Key Trends in UC

Key Trends in UC

By Dave Michels June 28, 2013 3 Comments
Dave Michels JPG
Key Trends in UC by Dave Michels

It has been a very busy Spring. I’ve attended Enterprise Connect, UC Summit, and AR events by ALU, AastraAvaya, SEN, and Mitel. Unfortunately, I could not attend CiscoLive, NEC Advantage, and WebRTCExpo due to conflicts. However, some clear themes are bubbling to the top.

When the vendors moved from TDM to VoIP and UC, each vendor’s story was unique. ShoreTel pushed simplicity, Cisco video, Avaya SIP, Mitel virtualization, and so on. Today, each vendor still has nuanced angles, but many aspects of the bigger picture vision are aligning.

Here’s a cheat sheet for talking points with your vendors to cut to the chase.

  • Video: Video continues its push migration from group settings to group and personal settings. The cost for quality video solutions is plummeting and rapidly becoming a core communications right. The UC video “vision” has three key components: the actual video infrastructure, the networking impacts, and channel implications. Most vendors support point-to-point, but be sure to inquire about mixing groups with personal solutions.

  • Mobility: It’s a simple and innocent word, but represents a lot more than an app for a smartphone. It’s about BYOD, security encryption of data, transparency of personal phone numbers, and control. Technically, it’s the transparency of location, as in where a person is actually working becoming irrelevant. Consumerization and BYOD have largely converged in the space of mobility. Everyone can demo an iPad as an extension (does not impress any more). Most vendors offer the ability to move live calls between devices. The new areas of differentiation include contact center (agent and supervisor clients), video integrated into the clients, and single number support for SMS.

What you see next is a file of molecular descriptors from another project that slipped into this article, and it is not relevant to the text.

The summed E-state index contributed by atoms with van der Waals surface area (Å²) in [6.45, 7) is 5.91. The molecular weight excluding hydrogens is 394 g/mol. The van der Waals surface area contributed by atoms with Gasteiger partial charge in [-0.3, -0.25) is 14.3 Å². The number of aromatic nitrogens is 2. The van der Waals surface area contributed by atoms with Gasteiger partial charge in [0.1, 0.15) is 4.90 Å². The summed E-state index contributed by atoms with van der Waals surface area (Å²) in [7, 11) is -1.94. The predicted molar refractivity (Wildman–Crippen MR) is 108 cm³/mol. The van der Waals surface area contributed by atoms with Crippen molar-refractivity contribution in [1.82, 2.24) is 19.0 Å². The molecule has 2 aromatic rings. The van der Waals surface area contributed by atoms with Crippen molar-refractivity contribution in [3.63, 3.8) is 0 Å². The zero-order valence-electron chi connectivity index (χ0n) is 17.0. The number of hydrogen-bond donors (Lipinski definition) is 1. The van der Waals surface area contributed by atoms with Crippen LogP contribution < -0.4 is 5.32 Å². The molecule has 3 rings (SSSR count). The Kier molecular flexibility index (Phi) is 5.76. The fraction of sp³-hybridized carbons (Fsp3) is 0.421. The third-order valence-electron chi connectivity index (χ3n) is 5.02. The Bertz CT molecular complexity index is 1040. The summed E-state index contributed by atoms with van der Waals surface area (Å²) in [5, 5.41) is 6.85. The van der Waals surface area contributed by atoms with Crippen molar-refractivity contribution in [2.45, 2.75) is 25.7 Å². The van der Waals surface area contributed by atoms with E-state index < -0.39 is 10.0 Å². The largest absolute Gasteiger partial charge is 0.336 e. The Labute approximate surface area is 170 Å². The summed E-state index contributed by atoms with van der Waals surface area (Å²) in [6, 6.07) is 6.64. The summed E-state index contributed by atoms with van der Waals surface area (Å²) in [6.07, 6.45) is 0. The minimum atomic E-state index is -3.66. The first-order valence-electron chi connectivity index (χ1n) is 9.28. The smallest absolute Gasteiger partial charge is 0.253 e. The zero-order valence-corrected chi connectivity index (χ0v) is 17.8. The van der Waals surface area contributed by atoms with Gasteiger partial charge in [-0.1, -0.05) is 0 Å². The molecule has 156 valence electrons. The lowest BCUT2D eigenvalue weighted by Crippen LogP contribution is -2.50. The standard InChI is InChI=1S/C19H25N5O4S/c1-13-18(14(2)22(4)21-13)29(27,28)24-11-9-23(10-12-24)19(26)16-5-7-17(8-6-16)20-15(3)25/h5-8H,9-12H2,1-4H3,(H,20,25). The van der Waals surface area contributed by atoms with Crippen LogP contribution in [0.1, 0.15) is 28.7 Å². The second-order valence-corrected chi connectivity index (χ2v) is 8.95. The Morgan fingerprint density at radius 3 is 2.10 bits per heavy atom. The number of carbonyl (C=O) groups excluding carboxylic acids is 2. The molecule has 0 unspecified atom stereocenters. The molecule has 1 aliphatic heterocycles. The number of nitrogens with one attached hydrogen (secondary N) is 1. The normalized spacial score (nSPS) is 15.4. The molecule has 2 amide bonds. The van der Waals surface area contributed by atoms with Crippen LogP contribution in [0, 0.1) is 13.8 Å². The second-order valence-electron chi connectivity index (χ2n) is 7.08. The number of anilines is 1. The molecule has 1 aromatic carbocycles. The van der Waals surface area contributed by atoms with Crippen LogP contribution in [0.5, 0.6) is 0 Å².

• The Cloud: No UC vendor can talk for more than five minutes without referring to their “cloud” solution – but rarely are any of them talking about the same thing. There’s public cloud which gets delivered directly and/or via third-party providers. There are private clouds which sometimes come on a disc and sometimes on a server, and then there are wholesale clouds sold to both carriers and resellers. Sometimes the cloud solution and the premises solution are the same, which offers potential toward future hybrid solutions (2014). Talk to vendors about scalability and flexibility.

  • Social Business: Social networking is the inverse of email. If you cc too many people on email, they get annoyed, and reply-alls are even more annoying. The inverse is just publicly post messages and let the receivers self filter. It’s called social business and if you didn’t get the memo, you didn’t look in the right place. All the vendors are talking-up tight integration with social business, but most are currently limited to the contact center. I expect a lot of activity here in 2014.